Ezatollah Karami and Marzieh Keshavarz
Abstract Sustainability is the core element of government policies, university research projects, and extension organizations worldwide. Yet, the results of several decades of attempt to achieve sustainable agriculture have not been satisfactory. Despite some improvement conventional agriculture is still the dominant paradigm. Pollution of water, soil, and air, degradation of environmental resources, and loss of biodiversity are still the by-product of agricultural systems. In light of these crises, based on review of current literature, it is argued that in promoting sustainable agriculture our perception should shift from a technocratic approach to a social negotiation process that reflects the social circumstances and the power conditions. Agriculture should be regarded as an activity of human; therefore, it is social as much as it is agronomic and ecological. Therefore, here we explore the contribution of sociology toward achieving agricultural sustainability. The review reveals that agricultural sustainability can no longer ignore the human dimension and social dynamics that are the core elements of agricultural development. Although the agricultural and ecological sciences are vital, social sciences must play their role to analyze the human dimension, which is central to understanding and achieving agricultural sustainability. The contributions of sociology of sustainable agriculture are exploring the relationship between farmers' attitudes and their sustainable farming practices, understanding the gender impact, offering different sustainability paradigms, providing different models of predicting adoption of sustainable practices, and finally informing decision makers regarding the social impacts of their sustain-ability decisions. Major findings are discussed and appropriate recommendations are provided.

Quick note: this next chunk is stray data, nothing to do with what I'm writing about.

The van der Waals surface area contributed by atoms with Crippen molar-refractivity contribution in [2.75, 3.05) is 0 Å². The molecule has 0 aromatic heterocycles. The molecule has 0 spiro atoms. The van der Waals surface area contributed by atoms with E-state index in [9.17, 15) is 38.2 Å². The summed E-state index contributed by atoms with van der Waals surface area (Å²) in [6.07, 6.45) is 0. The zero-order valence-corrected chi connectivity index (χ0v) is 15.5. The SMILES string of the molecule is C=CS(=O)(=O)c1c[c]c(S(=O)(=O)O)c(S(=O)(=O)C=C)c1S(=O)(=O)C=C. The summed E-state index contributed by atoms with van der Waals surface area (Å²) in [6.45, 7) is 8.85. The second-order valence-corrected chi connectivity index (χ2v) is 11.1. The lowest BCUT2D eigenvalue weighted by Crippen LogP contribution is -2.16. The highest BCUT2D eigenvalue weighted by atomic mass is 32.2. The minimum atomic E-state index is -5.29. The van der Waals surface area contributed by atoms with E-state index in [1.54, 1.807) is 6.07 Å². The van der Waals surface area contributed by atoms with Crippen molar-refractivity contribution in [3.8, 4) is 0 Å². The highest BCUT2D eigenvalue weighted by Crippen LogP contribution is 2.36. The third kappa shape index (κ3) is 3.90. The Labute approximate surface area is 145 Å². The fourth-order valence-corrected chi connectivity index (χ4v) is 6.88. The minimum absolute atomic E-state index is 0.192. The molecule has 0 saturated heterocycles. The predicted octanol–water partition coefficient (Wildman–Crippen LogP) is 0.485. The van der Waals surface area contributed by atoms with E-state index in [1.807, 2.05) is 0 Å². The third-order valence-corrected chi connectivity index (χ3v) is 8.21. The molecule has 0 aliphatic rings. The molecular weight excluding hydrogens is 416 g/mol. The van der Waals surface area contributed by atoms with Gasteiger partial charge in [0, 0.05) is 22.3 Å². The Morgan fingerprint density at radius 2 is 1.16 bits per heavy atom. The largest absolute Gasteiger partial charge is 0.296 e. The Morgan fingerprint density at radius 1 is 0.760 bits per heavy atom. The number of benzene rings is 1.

Keywords Sociology • Sustainable agriculture • Climate change • Attitude • Human dimension • Social construct • Culture • Behavior • Adoption
College of Agriculture, Shiraz University, Shiraz, Iran e-mail: [email protected]
E. Lichtfouse (ed.), Sociology, Organic Farming, Climate Change and Soil Science, Sustainable Agriculture Reviews 3, DOI 10.1007/978-90-481-3333-8_2, © Springer Science+Business Media B.V. 2010
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